As mentioned in our July 1, 2011 post entitled “Wind Turbines Effect on Radar Systems and Aviation Security,” the wind energy and aviation security sectors continue to struggle towards common ground, but signs of government agency cooperation with both developers and one another reveal that change is in the works.
The Federal Aviation Administration certainly has its eye on aviation safety and security concerns, as wind turbines may impact radar dependant air traffic and often fall within FAA jurisdiction over construction projects proximate to an airfield or over 200 feet tall. To help ease concerns, FAA has even mandated contribution to radar development efforts as a condition for siting approval. Similar worries have been voiced by the National Oceanic and Atmospheric Administration pointing out that wind turbines often disrupt registration of weather events, such as areas of high precipitation, causing potentially dangerous forecasting and weather tracking obscurities.
Wind energy industry developers understand the agencies’ concerns. To put the technological issue with wind turbine interference in perspective, the technical director with Raytheon explains that “a wind turbine can look like a 747 on final approach” and they “don’t want to have the software eliminate a real 747,” which is a difficult hurdle to surmount. As a result, this issue will remain contentious for both the commercial and business aircraft industries until these concerns are addressed.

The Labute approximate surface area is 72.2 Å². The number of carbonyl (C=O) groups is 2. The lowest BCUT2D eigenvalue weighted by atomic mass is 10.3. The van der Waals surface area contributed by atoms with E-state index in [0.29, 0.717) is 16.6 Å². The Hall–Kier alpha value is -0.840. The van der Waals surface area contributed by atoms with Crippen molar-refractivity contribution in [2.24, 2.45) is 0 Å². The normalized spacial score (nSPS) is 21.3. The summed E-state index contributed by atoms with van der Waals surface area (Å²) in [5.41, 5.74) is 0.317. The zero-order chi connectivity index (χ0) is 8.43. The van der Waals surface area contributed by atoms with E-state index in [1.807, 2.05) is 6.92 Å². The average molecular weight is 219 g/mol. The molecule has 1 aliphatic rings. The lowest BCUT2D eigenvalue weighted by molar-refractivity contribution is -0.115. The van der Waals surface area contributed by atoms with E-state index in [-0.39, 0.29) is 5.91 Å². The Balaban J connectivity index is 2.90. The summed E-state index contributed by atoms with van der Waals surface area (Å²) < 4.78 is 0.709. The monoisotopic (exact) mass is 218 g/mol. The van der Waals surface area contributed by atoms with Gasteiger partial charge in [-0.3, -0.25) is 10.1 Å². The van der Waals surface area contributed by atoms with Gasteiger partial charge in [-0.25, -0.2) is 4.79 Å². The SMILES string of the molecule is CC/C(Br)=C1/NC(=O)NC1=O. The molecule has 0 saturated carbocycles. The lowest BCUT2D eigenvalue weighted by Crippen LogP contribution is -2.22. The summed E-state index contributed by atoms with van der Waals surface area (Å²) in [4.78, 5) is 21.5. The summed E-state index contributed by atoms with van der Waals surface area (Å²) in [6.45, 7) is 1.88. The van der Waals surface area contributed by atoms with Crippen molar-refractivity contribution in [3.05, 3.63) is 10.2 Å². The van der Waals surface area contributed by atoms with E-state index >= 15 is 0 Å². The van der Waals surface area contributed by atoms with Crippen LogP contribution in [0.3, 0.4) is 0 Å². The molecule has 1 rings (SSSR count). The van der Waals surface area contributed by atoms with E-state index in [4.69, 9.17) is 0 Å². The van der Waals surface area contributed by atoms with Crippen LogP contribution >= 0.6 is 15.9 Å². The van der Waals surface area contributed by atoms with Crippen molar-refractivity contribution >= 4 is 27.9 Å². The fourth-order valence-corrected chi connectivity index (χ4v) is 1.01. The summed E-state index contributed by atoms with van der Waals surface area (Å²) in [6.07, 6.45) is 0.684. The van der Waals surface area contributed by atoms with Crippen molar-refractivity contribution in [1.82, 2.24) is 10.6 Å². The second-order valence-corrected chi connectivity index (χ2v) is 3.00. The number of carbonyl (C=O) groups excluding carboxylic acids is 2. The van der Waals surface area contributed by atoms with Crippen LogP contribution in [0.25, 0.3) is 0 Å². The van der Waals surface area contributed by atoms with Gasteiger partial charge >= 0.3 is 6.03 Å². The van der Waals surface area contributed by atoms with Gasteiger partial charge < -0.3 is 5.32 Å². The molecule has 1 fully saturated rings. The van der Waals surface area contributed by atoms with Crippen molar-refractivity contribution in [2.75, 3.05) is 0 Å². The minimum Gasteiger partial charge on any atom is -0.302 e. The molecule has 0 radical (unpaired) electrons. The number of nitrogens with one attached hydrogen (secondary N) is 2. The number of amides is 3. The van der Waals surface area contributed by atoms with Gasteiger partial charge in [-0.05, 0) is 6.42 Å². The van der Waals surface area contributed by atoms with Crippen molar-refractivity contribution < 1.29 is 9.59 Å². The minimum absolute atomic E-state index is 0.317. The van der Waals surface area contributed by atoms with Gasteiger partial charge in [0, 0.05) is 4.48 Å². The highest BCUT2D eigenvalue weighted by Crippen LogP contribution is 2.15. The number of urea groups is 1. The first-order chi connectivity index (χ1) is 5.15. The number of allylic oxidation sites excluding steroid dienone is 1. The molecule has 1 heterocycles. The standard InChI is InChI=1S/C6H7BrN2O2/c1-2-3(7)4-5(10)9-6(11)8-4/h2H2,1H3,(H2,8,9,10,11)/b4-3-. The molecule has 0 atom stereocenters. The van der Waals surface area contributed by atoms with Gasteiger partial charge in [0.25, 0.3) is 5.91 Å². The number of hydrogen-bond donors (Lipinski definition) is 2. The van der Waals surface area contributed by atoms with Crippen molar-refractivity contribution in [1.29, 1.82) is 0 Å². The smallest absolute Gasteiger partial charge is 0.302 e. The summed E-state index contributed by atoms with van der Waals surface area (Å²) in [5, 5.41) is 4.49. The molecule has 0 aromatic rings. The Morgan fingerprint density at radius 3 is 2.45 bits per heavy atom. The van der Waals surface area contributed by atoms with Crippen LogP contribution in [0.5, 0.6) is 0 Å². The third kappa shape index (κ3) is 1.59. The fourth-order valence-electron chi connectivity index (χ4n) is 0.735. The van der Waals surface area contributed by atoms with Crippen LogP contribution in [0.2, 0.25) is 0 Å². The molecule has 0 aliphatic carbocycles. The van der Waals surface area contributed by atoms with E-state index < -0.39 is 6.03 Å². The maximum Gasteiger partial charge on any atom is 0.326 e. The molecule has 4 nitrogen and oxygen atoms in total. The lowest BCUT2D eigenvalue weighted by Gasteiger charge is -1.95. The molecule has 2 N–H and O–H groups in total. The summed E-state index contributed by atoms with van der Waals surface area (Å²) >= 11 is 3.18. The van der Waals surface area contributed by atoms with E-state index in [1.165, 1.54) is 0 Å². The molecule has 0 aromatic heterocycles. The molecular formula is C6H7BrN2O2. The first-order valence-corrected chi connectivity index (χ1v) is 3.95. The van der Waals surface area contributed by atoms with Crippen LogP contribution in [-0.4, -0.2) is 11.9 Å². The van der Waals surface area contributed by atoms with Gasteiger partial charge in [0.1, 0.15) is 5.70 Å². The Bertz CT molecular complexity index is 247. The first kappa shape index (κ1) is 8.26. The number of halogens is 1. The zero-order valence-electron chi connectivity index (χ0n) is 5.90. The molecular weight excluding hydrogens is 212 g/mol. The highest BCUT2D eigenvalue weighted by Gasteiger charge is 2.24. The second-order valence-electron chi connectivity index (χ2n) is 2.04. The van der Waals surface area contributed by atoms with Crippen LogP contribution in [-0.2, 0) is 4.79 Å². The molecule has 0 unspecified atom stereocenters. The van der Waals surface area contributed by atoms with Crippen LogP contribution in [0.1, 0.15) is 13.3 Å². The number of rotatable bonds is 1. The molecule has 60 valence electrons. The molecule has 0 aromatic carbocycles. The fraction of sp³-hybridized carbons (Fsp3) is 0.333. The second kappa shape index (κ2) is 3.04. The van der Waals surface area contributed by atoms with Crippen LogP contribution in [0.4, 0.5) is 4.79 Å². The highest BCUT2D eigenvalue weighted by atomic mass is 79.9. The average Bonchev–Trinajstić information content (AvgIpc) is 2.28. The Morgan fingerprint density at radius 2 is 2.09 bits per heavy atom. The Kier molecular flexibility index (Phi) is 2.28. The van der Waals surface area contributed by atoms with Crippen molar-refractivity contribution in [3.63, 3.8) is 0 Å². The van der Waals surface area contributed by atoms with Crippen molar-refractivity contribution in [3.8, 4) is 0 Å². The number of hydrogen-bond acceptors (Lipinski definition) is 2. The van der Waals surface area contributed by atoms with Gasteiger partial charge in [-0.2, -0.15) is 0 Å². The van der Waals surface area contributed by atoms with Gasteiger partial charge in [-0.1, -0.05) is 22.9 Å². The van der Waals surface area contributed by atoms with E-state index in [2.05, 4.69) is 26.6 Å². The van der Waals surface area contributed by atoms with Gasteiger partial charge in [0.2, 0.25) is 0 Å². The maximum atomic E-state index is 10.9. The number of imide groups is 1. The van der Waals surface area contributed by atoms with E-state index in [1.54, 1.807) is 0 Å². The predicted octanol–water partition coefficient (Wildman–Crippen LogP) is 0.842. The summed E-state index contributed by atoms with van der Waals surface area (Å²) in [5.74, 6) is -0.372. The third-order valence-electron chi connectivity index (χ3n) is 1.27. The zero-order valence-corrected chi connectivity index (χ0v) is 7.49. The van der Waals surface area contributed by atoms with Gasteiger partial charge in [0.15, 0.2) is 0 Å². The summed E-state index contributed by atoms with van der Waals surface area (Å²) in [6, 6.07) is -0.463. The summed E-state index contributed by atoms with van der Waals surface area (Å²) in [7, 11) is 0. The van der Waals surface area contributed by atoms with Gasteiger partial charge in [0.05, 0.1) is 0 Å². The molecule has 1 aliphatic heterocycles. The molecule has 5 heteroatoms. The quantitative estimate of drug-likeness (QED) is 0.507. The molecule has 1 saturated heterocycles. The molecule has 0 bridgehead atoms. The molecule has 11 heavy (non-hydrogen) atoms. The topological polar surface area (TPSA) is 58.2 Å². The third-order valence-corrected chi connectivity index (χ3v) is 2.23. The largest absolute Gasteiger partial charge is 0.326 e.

United States defense and military agencies maintain that wherever there is a threat and concern caused by radar interference, this concern trumps the push to erect wind energy farms. The Department of Defense has been accused of “foot-dragging” after missing two deadlines pertaining to the impact of wind farming on military operations, and has been criticized regarding the last minute blockage of a Caithness Energy project in Shepherds Flat, Oregon after the company had the project vetted by the Air Force years earlier. Although this project is now on track to becoming the world’s largest wind energy farm, the skein of bureaucracy has been a subject of criticism. In response, the Department of Defense has changed course and begun to develop a timely, transparent review process through the DOD Energy Siting Clearinghouse, a “one-stop shop” within the DOD for developers and other government agencies.
A current and unique case to watch is that of prospective offshore wind farms on Virginia’s Outer Continental Shelf. Recently, the Virginia Offshore Wind Coalition was pleased to receive results from a Department of Defense assessment identifying 18 of 25 proposed optimum wind harnessing tracts as “compatible with military needs and rules so long as certain [unspecified] guidelines are met.” These wind corridors were of particular importance to the Department of Defense due to both the Norfolk Naval Station, the world’s largest naval base, and a NASA launch facility being in the vicinity. With multiple bids on the table from both turbine farm and energy transmission developers, many are hopeful that the lengthy review process might be nearing its end.
As this issue progresses please check back to this blog for future posts.
Special thanks to Sullivan and Worcester’s Alex Kellenberg, environmental intern, for preparing this post.